Stott Park Bobbin Mill, the UK’s only remaining working bobbin mill

PUBLISHED: 00:31 09 July 2013

LAN July Bobbin Mill Stott Park

LAN July Bobbin Mill Stott Park

Ben Barden Photography Ltd.

Bobbins were crucial to the cotton industry and Lancashire has the only working mill left in the country. Mike Glover reports


The humble bobbin, so crucial to the development of the cotton industry, is being celebrated at a newly rejuvenated visitor attraction.

Stott Park Bobbin Mill, nestling in the hills overlooking the Lancashire side of Windermere in the Lake District, is not just a tribute to the region’s industrial past but also a reminder of poverty and child labour. There is one particularly moving story board.

It reports: ‘Edward Mashiter (1852-1930) came to Stotts Park from Ulverston workhouse in 1865, a penniless boy of 12, separated from his family, although his older brother John was put to work at a blacksmiths at nearby Newby Bridge. Having served an apprenticeship of six years, in October 1872 was at his trade. He married Agnes and their first born Thomas Edward Mashiter followed him into the mill. Father continued to 1930, son to 1937. Edward made a place for himself in the world against all the odds.’

Much of this has been gathered by historian Paul Pattison who interviewed local experts and former workers, notably Jane Martin from Finsthwaite, who provided family connections and images.

A lot of workers, like Edward, were probably originally from overcrowded workhouses in places such as Liverpool and Manchester. Names like Mashiter and Fitzackerly, still prominent in the Lake District, are remnants of this cruel and challenging world.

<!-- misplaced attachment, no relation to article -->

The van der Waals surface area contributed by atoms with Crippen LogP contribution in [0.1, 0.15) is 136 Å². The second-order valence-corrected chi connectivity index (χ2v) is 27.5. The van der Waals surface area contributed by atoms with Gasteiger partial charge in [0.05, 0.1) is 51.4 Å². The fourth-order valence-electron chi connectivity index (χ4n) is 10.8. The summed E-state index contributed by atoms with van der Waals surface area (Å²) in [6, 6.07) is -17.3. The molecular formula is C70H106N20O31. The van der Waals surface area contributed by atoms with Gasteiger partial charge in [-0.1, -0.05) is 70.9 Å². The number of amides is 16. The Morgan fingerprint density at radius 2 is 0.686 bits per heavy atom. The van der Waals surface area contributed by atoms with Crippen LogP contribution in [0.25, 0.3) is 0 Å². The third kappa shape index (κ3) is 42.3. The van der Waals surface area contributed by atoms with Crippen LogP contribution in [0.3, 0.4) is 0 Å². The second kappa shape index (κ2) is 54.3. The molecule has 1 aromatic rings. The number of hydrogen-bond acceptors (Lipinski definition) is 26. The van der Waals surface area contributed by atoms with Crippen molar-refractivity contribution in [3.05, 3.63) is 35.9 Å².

Visitors will also meet modern day workers like David Steeley, aged 66, who began his wood turning career back in 1962, aged just 15. He retired in 2011 but comes back to help and give talks.

Also worth seeking out is Tracy Shaw who started as site supervisor 12 years ago, attracted by the opportunity to work with wood. She has gradually picked up all the skills, from harvesting the coppiced wood to caring for the boiler which produces the steam power than drives the lathes.

This trim lady shovels seven 25 kilogram bags of coal a day but she says this is less demanding physically than the coppicing, carried out during the winter when the mill is closed. She cuts and gathers 30 tons a year of ash, hazel, sycamore and alder.

Tracy says the new exhibition gives a better sense of the working people and a lot more information about the history. ‘It’s the machinery that brings the place to life with the sights, noise and smells’

Last year the mill attracted 7,000 visitors. The new facilities are expected by site owners English Heritage significantly boost that.

The only fully operational bobbin mill in the country is also gearing up to supply the revived trade in sustainable wooden tools and other products.

Manager Mick Callaghan said: ‘After months of preparation we can now celebrate the life and times of this beautiful mill that has produced millions of bobbins and other turned wooden products for over a century in Finsthwaite.

‘The mill has some of the most beautifully restored and intact interiors and with the help of our historians, curators and oral histories from local people we are now able to share more about the workers and the bobbin business in the Lake District.’

Kevin Booth, senior curator for English Heritage in the North of England, said when cotton was king there had been phenomenal demand for bobbins from the Lancashire textile industry with each town using millions.

There were up to 80 bobbin mills in the Lake District alone, attracted by the availability of coppiced wood and steep-sided becks to drive water wheels.

Visitors can now see those double-acting boring machines being operated during guided tours. ‘It is the industrial revolution encapsulated,’ said Mr Booth.

Bob along

Stott Park Bobbin Mill is near Newby Bridge, Windermere, LA12 8AX. The site is open 10 a.m. to 5p.m. Thursday to Monday until November 3, except in August when it is open seven days a week. Guided tours are hourly from 10.30 a.m. The last tour is at

4.30 p.m. It closes from November 4 to March 13, 2014. Tickets cost £5.40 for adults; £3.80 for children; £5.80 for concessions and a family ticket is £16.60. For more information, see:

Latest from the Lancashire Life